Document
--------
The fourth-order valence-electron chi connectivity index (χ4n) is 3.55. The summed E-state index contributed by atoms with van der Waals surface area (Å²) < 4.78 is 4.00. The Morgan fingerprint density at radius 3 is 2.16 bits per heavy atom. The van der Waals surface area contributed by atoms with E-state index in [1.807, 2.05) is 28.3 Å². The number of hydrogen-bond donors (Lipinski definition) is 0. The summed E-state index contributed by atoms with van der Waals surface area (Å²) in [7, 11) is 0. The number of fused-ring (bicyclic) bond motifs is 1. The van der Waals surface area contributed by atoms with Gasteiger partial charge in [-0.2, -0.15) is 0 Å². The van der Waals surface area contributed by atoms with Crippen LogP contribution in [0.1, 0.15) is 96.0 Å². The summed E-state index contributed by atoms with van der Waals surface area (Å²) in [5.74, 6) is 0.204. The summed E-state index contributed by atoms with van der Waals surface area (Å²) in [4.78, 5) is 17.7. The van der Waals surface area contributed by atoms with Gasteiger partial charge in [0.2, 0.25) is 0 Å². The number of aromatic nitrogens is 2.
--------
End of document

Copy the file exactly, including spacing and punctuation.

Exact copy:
The fourth-order valence-electron chi connectivity index (χ4n) is 3.55. The summed E-state index contributed by atoms with van der Waals surface area (Å²) < 4.78 is 4.00. The Morgan fingerprint density at radius 3 is 2.16 bits per heavy atom. The van der Waals surface area contributed by atoms with E-state index in [1.807, 2.05) is 28.3 Å². The number of hydrogen-bond donors (Lipinski definition) is 0. The summed E-state index contributed by atoms with van der Waals surface area (Å²) in [7, 11) is 0. The number of fused-ring (bicyclic) bond motifs is 1. The van der Waals surface area contributed by atoms with Gasteiger partial charge in [-0.2, -0.15) is 0 Å². The van der Waals surface area contributed by atoms with Crippen LogP contribution in [0.1, 0.15) is 96.0 Å². The summed E-state index contributed by atoms with van der Waals surface area (Å²) in [5.74, 6) is 0.204. The summed E-state index contributed by atoms with van der Waals surface area (Å²) in [4.78, 5) is 17.7. The van der Waals surface area contributed by atoms with Gasteiger partial charge in [0.2, 0.25) is 0 Å². The number of aromatic nitrogens is 2.